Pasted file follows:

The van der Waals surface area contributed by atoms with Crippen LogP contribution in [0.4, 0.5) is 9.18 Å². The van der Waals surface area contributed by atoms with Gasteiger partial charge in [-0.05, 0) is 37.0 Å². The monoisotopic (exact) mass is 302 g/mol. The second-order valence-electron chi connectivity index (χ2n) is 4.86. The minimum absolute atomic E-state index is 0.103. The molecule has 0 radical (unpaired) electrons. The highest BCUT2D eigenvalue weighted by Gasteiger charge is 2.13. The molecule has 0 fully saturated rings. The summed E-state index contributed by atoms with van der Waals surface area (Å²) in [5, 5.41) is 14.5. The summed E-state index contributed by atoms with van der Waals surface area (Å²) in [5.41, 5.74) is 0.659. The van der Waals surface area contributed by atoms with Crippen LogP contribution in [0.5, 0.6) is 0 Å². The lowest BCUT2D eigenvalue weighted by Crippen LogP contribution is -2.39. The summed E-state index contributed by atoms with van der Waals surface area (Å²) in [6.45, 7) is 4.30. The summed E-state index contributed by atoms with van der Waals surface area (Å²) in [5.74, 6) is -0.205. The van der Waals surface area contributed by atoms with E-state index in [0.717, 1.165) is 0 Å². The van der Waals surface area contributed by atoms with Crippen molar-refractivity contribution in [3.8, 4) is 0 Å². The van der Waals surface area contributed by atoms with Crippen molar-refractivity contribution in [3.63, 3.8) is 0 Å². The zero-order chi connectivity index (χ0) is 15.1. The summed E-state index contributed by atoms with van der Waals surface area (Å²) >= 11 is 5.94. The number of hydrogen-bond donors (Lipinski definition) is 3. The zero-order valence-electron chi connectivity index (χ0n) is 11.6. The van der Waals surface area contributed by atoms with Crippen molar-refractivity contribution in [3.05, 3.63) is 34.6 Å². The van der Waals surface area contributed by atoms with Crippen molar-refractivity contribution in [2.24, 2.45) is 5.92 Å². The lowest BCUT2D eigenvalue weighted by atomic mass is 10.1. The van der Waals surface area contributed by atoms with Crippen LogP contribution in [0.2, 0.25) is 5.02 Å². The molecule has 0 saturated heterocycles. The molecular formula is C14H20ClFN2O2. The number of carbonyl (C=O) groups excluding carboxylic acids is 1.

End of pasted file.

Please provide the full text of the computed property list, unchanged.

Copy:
The van der Waals surface area contributed by atoms with Crippen LogP contribution in [0.4, 0.5) is 9.18 Å². The van der Waals surface area contributed by atoms with Gasteiger partial charge in [-0.05, 0) is 37.0 Å². The monoisotopic (exact) mass is 302 g/mol. The second-order valence-electron chi connectivity index (χ2n) is 4.86. The minimum absolute atomic E-state index is 0.103. The molecule has 0 radical (unpaired) electrons. The highest BCUT2D eigenvalue weighted by Gasteiger charge is 2.13. The molecule has 0 fully saturated rings. The summed E-state index contributed by atoms with van der Waals surface area (Å²) in [5, 5.41) is 14.5. The summed E-state index contributed by atoms with van der Waals surface area (Å²) in [5.41, 5.74) is 0.659. The van der Waals surface area contributed by atoms with Crippen LogP contribution in [0.5, 0.6) is 0 Å². The lowest BCUT2D eigenvalue weighted by Crippen LogP contribution is -2.39. The summed E-state index contributed by atoms with van der Waals surface area (Å²) in [6.45, 7) is 4.30. The summed E-state index contributed by atoms with van der Waals surface area (Å²) in [5.74, 6) is -0.205. The van der Waals surface area contributed by atoms with E-state index in [0.717, 1.165) is 0 Å². The van der Waals surface area contributed by atoms with Crippen molar-refractivity contribution in [3.8, 4) is 0 Å². The van der Waals surface area contributed by atoms with Crippen molar-refractivity contribution in [3.63, 3.8) is 0 Å². The zero-order chi connectivity index (χ0) is 15.1. The summed E-state index contributed by atoms with van der Waals surface area (Å²) >= 11 is 5.94. The number of hydrogen-bond donors (Lipinski definition) is 3. The zero-order valence-electron chi connectivity index (χ0n) is 11.6. The van der Waals surface area contributed by atoms with Crippen molar-refractivity contribution in [3.05, 3.63) is 34.6 Å². The van der Waals surface area contributed by atoms with Crippen molar-refractivity contribution in [2.24, 2.45) is 5.92 Å². The lowest BCUT2D eigenvalue weighted by atomic mass is 10.1. The van der Waals surface area contributed by atoms with Crippen LogP contribution in [0.2, 0.25) is 5.02 Å². The molecule has 0 saturated heterocycles. The molecular formula is C14H20ClFN2O2. The number of carbonyl (C=O) groups excluding carboxylic acids is 1.